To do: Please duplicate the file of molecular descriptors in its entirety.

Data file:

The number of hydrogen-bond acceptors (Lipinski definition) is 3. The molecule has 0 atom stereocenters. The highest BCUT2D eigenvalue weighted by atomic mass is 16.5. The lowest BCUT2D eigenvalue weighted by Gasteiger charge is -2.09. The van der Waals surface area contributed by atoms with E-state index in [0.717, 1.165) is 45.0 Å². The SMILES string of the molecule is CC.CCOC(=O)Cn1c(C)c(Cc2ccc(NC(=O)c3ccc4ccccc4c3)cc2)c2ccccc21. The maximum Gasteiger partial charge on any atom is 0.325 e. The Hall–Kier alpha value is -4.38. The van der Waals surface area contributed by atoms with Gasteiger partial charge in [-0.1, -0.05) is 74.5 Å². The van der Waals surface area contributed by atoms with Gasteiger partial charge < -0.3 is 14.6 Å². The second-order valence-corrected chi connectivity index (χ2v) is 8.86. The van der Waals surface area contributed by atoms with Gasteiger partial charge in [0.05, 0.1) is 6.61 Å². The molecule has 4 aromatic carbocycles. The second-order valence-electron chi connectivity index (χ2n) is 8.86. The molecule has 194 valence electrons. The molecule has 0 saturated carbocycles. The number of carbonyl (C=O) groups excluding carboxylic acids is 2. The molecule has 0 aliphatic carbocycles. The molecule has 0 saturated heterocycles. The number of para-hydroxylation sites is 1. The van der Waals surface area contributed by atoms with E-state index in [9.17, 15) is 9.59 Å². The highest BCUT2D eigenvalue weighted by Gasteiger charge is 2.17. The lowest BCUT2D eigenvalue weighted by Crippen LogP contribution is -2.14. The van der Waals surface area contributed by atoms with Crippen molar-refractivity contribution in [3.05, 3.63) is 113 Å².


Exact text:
The number of hydrogen-bond acceptors (Lipinski definition) is 3. The molecule has 0 atom stereocenters. The highest BCUT2D eigenvalue weighted by atomic mass is 16.5. The lowest BCUT2D eigenvalue weighted by Gasteiger charge is -2.09. The van der Waals surface area contributed by atoms with E-state index in [0.717, 1.165) is 45.0 Å². The SMILES string of the molecule is CC.CCOC(=O)Cn1c(C)c(Cc2ccc(NC(=O)c3ccc4ccccc4c3)cc2)c2ccccc21. The maximum Gasteiger partial charge on any atom is 0.325 e. The Hall–Kier alpha value is -4.38. The van der Waals surface area contributed by atoms with Gasteiger partial charge in [-0.1, -0.05) is 74.5 Å². The van der Waals surface area contributed by atoms with Gasteiger partial charge < -0.3 is 14.6 Å². The second-order valence-corrected chi connectivity index (χ2v) is 8.86. The van der Waals surface area contributed by atoms with Gasteiger partial charge in [0.05, 0.1) is 6.61 Å². The molecule has 4 aromatic carbocycles. The second-order valence-electron chi connectivity index (χ2n) is 8.86. The molecule has 194 valence electrons. The molecule has 0 saturated carbocycles. The number of carbonyl (C=O) groups excluding carboxylic acids is 2. The molecule has 0 aliphatic carbocycles. The molecule has 0 saturated heterocycles. The number of para-hydroxylation sites is 1. The van der Waals surface area contributed by atoms with E-state index in [9.17, 15) is 9.59 Å². The highest BCUT2D eigenvalue weighted by Gasteiger charge is 2.17. The lowest BCUT2D eigenvalue weighted by Crippen LogP contribution is -2.14. The van der Waals surface area contributed by atoms with Crippen molar-refractivity contribution in [3.05, 3.63) is 113 Å².